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Fachgebiet Theoretische Elektrotechnik (TET)
Prof. Dr. Jens Förstner

Plasmonic particles

We calculate and compare EEL (electron energy loss) spectroscopy and CL (cathodoluminescence) spectra of plasmonic nanoparticles.

Related publications by the TET group


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Unveiling and Imaging Degenerate States in Plasmonic Nanoparticles with Nanometer Resolution

V. Myroshnychenko, N. Nishio, F.J. García de Abajo, J. Förstner, N. Yamamoto, ACS Nano (2018), 12(8), pp. 8436-8446

Metal nanoparticles host localized plasmon excitations that allow the manipulation of optical fields at the nanoscale. Despite the availability of several techniques for imaging plasmons, direct access into the symmetries of these excitations remains elusive, thus hindering progress in the development of applications. Here, we present a combination of angle-, polarization-, and space-resolved cathodoluminescence spectroscopy methods to selectively access the symmetry and degeneracy of plasmonic states in lithographically fabricated gold nanoprisms. We experimentally reveal and spatially map degenerate states of multipole plasmon modes with nanometer spatial resolution and further provide recipes for resolving optically dark and out-of-plane modes. Full-wave simulations in conjunction with a simple tight-binding model explain the complex plasmon structure in these particles and reveal intriguing mode-symmetry phenomena. Our approach introduces systematics for a comprehensive symmetry characterization of plasmonic states in high-symmetry nanostructures.


Direction-tunable enhanced emission from a subwavelength metallic double-nanoslit structure

X. Song, N. Wang, M. Yan, C. Lin, J. Förstner, W. Yang, Optics Express (2017), 25(12)

Controlling light emission out of subwavelength nanoslit/aperture structures is of great important for highly integrated photonic circuits. Here we propose a new method to achieve direction-tunable emission based on a compact metallic microcavity with double nanoslit. Our method combines the principles of Young’s interference and surface plasmon polaritons interference. We show that the direction of the far-field beam can be controlled over a wide range of angles by manipulating the frequency and relative phase of light arriving at the two slits, which holds promise for applications in the ultracompact optoelectronic devices.


Discrete plasmonic solitons in graphene-coated nanowire arrays

Y. Kou, J. Förstner, Optics Express (2016), 24(5)

e study the discrete soliton formation in one- and two- dimensional arrays of nanowires coated with graphene monolayers. Highly confined solitons, including the fundamental and the higher-order modes, are found to be supported by the proposed structure with a low level of power flow. Numerical analysis reveals that, by tuning the input intensity and Fermi energy, the beam diffraction, soliton dimension and propagation loss can be fully controlled in a broad range, indicating potential values of the graphene-based solitons in nonlinear/active nanophotonic systems.


Coupling Mediated Coherent Control of Localized Surface Plasmon Polaritons

F. Zeuner, M. Muldarisnur, A. Hildebrandt, J. Förstner, T. Zentgraf, Nano Letters (2015), 15(6), pp. 4189-4193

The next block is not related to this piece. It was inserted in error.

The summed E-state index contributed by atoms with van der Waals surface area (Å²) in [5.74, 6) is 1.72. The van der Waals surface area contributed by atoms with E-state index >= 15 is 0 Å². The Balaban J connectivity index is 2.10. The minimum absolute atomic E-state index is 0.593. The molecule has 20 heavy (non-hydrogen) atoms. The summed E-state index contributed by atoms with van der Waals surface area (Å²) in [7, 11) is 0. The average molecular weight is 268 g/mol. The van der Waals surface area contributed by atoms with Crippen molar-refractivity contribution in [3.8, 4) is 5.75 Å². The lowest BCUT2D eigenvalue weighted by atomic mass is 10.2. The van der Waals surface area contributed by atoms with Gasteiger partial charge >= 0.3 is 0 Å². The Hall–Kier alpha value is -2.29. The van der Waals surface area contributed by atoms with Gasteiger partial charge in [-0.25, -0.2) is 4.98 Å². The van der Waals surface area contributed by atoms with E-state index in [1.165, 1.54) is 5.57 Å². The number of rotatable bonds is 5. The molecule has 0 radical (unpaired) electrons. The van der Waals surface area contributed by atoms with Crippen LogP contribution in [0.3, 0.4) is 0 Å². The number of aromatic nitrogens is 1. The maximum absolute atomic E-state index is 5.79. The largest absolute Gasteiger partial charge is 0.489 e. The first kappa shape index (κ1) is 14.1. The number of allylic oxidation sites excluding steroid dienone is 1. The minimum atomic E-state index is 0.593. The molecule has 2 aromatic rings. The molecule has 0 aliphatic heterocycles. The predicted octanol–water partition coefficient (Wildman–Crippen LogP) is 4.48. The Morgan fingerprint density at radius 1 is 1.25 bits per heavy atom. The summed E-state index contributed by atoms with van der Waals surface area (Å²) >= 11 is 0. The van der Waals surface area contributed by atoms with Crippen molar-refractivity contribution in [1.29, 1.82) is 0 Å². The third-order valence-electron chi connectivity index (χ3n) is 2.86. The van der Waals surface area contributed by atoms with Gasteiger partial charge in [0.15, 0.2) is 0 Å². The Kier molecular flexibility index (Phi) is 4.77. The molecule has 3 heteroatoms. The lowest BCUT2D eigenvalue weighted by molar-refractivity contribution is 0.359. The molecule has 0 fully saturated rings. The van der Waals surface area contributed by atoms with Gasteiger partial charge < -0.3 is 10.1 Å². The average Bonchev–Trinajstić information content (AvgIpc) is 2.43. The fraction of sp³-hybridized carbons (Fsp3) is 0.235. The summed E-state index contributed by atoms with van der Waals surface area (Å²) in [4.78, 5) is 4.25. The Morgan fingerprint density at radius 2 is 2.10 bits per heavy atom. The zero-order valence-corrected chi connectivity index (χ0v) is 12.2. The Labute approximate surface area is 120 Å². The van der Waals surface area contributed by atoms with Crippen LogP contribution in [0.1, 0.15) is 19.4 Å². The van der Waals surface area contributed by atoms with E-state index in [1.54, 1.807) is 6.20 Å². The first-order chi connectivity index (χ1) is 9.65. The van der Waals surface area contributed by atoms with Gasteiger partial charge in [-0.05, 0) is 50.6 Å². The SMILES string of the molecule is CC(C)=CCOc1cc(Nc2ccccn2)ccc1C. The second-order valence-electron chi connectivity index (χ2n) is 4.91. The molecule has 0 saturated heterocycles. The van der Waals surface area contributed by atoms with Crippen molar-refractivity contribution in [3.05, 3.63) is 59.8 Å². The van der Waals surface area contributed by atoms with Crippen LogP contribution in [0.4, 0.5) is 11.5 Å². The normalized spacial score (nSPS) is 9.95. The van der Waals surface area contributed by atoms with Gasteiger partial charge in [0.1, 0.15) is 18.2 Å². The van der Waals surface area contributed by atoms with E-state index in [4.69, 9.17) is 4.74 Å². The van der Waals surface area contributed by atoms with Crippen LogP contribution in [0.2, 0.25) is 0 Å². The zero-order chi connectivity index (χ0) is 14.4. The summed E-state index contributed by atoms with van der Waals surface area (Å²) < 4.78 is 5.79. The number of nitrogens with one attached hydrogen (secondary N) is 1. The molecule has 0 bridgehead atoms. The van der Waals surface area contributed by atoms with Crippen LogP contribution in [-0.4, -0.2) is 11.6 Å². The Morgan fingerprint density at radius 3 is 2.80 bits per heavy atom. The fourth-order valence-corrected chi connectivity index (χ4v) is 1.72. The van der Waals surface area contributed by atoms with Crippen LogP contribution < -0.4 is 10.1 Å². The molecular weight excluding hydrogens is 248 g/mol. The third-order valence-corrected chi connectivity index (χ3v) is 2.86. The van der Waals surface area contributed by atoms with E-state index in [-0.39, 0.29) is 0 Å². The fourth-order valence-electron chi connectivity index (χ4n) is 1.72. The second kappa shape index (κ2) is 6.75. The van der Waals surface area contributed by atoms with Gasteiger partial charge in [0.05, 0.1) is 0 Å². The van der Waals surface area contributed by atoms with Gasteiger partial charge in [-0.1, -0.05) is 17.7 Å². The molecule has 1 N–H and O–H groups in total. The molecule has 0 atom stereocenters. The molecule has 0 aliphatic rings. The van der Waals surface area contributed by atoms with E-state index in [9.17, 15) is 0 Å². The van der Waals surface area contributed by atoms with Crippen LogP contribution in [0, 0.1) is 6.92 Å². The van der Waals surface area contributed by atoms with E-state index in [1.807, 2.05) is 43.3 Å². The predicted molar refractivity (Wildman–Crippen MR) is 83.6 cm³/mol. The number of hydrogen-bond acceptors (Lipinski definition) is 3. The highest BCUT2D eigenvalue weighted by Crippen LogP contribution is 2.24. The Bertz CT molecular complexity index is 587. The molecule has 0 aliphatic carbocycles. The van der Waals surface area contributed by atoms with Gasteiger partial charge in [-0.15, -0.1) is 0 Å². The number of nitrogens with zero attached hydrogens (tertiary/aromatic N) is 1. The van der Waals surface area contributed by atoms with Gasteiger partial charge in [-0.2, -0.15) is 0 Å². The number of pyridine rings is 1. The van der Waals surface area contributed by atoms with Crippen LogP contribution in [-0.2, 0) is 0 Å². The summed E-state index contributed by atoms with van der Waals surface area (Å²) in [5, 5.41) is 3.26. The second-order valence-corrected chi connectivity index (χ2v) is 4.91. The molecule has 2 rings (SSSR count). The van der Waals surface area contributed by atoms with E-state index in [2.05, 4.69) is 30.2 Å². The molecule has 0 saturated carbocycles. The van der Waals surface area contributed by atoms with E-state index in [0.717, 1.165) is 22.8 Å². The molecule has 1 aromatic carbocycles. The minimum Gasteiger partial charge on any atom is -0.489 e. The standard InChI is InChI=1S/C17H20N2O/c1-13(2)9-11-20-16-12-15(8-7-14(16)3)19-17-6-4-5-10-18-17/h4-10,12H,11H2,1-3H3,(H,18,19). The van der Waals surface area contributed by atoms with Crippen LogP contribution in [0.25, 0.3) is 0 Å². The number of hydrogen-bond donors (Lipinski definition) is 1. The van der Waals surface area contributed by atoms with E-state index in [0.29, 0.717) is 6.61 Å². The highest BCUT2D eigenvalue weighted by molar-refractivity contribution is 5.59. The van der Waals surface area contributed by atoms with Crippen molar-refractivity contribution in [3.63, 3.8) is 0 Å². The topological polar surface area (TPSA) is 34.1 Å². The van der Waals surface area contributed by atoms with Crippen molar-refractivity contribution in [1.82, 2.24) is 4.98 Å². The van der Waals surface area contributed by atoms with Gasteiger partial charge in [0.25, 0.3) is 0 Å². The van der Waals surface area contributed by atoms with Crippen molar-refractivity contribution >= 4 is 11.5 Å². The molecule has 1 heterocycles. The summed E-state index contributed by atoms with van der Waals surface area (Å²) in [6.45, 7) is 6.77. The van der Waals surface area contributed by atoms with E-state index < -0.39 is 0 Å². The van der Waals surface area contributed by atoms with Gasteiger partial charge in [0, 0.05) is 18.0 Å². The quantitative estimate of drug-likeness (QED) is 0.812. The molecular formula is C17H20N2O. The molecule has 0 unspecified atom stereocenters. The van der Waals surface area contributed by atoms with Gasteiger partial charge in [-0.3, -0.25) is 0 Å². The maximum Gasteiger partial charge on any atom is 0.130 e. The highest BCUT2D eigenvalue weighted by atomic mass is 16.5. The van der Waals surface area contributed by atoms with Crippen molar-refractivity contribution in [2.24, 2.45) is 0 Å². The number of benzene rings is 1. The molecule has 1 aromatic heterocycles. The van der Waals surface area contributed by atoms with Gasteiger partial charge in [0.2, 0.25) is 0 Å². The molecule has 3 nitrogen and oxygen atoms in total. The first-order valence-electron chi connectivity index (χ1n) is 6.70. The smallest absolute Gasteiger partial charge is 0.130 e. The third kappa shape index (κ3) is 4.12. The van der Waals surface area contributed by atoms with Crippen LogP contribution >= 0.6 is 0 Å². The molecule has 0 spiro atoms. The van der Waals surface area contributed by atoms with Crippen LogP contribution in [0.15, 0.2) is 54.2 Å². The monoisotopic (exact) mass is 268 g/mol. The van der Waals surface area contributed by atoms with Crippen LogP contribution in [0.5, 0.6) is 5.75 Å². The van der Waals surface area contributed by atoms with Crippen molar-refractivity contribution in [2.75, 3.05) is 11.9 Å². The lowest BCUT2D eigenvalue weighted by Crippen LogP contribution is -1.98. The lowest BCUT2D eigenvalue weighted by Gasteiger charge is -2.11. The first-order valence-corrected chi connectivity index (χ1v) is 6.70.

Unveiling Nanometer Scale Extinction and Scattering Phenomena through Combined Electron Energy Loss Spectroscopy and Cathodoluminescence Measurements

A. Losquin, L.F. Zagonel, V. Myroshnychenko, B. Rodríguez-González, M. Tencé, L. Scarabelli, J. Förstner, L.M. Liz-Marzán, F.J. García de Abajo, O. Stéphan, M. Kociak, Nano Letters (2015), 15(2), pp. 1229-1237

Plasmon modes of the exact same individual gold nanoprisms are investigated through combined nanometer-resolved electron energy-loss spectroscopy (EELS) and cathodoluminescence (CL) measurements. We show that CL only probes the radiative modes, in contrast to EELS, which additionally reveals dark modes. The combination of both techniques on the same particles thus provides complementary information and also demonstrates that although the radiative modes give rise to very similar spatial distributions when probed by EELS or CL, their resonant energies appear to be different. We trace this phenomenon back to plasmon dissipation, which affects in different ways the plasmon signatures probed by these techniques. Our experiments are in agreement with electromagnetic numerical simulations and can be further interpreted within the framework of a quasistatic analytical model. We therefore demonstrate that CL and EELS are closely related to optical scattering and extinction, respectively, with the addition of nanometer spatial resolution.


Optimization of the intensity enhancement in plasmonic nanoantennas

A. Hildebrandt, M. Reichelt, T. Meier, J. Förstner, AIP AIP Conference Proceedings 1475, 2012

We design the geometrical shape of plasmonic nanostructures to achieve field patterns with desired properties. For this, we combine Maxwell simulations and automatic optimization techniques. By allowing variations of the geometrical shape, which can be based on either boxes or arbitrary polygons, we maximize the desired objective.


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Funding, co-operations

Kontakt

Dr. Viktor Myroshnychenko

Theoretische Elektrotechnik (TET)

Viktor Myroshnychenko
Telefon:
+49 5251 60-3014
Fax:
+49 5251 60-3524
Büro:
P 1.5.17.2

Sprechzeiten:

Dienstags: 13:00-14:00

Head of the group

Prof. Dr. Jens Förstner

Theoretische Elektrotechnik (TET)

Jens Förstner
Telefon:
+49 5251 60-3013
Fax:
+49 5251 60-3524
Büro:
P1.5.01.1
Web:

Sprechzeiten:

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